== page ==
Eagles: 3 mid-round running backs to consider in the NFL Draft

The Eagles have a backfield duo of Miles Sanders and Boston Scott that they have a lot of belief in, but they would be smart to add a downhill thumper to their committee to fill the Blount/Howard role.

It’s unlikely that they’ll use one of their first two picks on the position, but here are three mid-round prospects who would fit right in:

Michael Warren II, Cincinnati

Warren has amassed 2,594 yards and 33 TDs over the past two seasons at Cincinnati. He’s not a high-upside prospect but he’ll fit neatly into the Eagles backfield as a north-south power back.

He’s a tough runner with good contact balance and a thick lower half that allows him to churn through arm tackles. He has impressive quickness in his feet that allows him to be more dynamic in short areas than your typical power back.

He’s a capable pass catcher who can run basic routes, but his struggles in pass protection will likely keep him off the field on third down—but that’s not really a problem for your short-yardage back.

Joshua Kelley, UCLA

Kelley is a physical runner who gets downhill fast and runs well behind his pads. He has the sort of thick lower half that allows him to easily absorb contact, and he’s constantly falling forward to finish his runs.

Kelley played for former Eagles coach Chip Kelly at UCLA and he’s the exact type of back we know Kelly prefers—no-nonsense north-to-south. Despite playing in a generally bad offense and having a weak offensive line, he was still able to produce, eclipsing 1,000 yards rushing and 12 TDs in each of the past two years.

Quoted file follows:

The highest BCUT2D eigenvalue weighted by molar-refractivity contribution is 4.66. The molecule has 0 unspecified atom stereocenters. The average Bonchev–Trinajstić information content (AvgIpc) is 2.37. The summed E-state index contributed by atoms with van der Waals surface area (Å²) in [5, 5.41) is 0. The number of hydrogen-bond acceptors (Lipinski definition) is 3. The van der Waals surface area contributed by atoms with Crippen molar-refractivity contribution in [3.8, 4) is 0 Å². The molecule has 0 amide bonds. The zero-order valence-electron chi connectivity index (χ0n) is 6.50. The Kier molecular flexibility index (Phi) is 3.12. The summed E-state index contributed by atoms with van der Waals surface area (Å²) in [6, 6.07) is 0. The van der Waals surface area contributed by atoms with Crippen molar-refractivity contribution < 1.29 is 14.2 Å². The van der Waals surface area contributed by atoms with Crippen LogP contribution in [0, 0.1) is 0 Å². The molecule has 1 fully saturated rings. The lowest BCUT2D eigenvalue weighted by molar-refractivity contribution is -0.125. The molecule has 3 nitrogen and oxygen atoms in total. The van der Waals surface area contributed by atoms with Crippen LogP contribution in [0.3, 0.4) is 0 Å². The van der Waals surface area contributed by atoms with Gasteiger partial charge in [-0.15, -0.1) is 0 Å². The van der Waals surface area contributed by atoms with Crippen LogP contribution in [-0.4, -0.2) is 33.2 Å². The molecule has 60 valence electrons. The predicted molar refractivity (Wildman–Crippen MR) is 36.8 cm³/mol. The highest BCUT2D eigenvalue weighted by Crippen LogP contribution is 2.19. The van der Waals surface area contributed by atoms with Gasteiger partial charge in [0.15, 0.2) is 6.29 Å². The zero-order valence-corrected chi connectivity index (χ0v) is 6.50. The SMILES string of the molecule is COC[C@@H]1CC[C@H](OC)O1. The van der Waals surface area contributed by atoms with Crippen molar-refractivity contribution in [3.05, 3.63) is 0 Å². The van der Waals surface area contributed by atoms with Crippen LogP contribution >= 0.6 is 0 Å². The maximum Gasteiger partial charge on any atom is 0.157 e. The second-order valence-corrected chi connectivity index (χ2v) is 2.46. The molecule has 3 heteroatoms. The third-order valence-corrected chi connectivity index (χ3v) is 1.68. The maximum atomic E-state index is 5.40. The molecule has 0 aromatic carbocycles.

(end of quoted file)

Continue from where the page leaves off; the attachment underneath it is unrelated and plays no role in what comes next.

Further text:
Kelley won’t necessarily stand out on tape, but he’s a high effort runner who knows how to find tough yards inside—the Eagles could really use a guy like him.

AJ Dillon, Boston College

Dillon is likely a familiar name to Eagles fans who have been following the pre-draft process. He’s a 240 pound power back who proved at the combine that it would be a mistake to pigeon hole him in short yardage situations. A 4.53-40 time and a 41 inch vertical is proof of his plus-athleticism.

Dillon is a fluid runner for someone his size and he took on a massive workload at BC. He has good vision to anticipate running lanes and is developed in pass protection. He’s currently flying up Draft boards, and if he didn’t have so much mileage on his legs (845 carries in three seasons is really concerning) then he’d be a top-60 pick in all likelihood.

He’s being projected as a third rounder at this point, and if he can be had at 127 the Eagles should pull the trigger—though his availability at that range grows more unlikely by the day.

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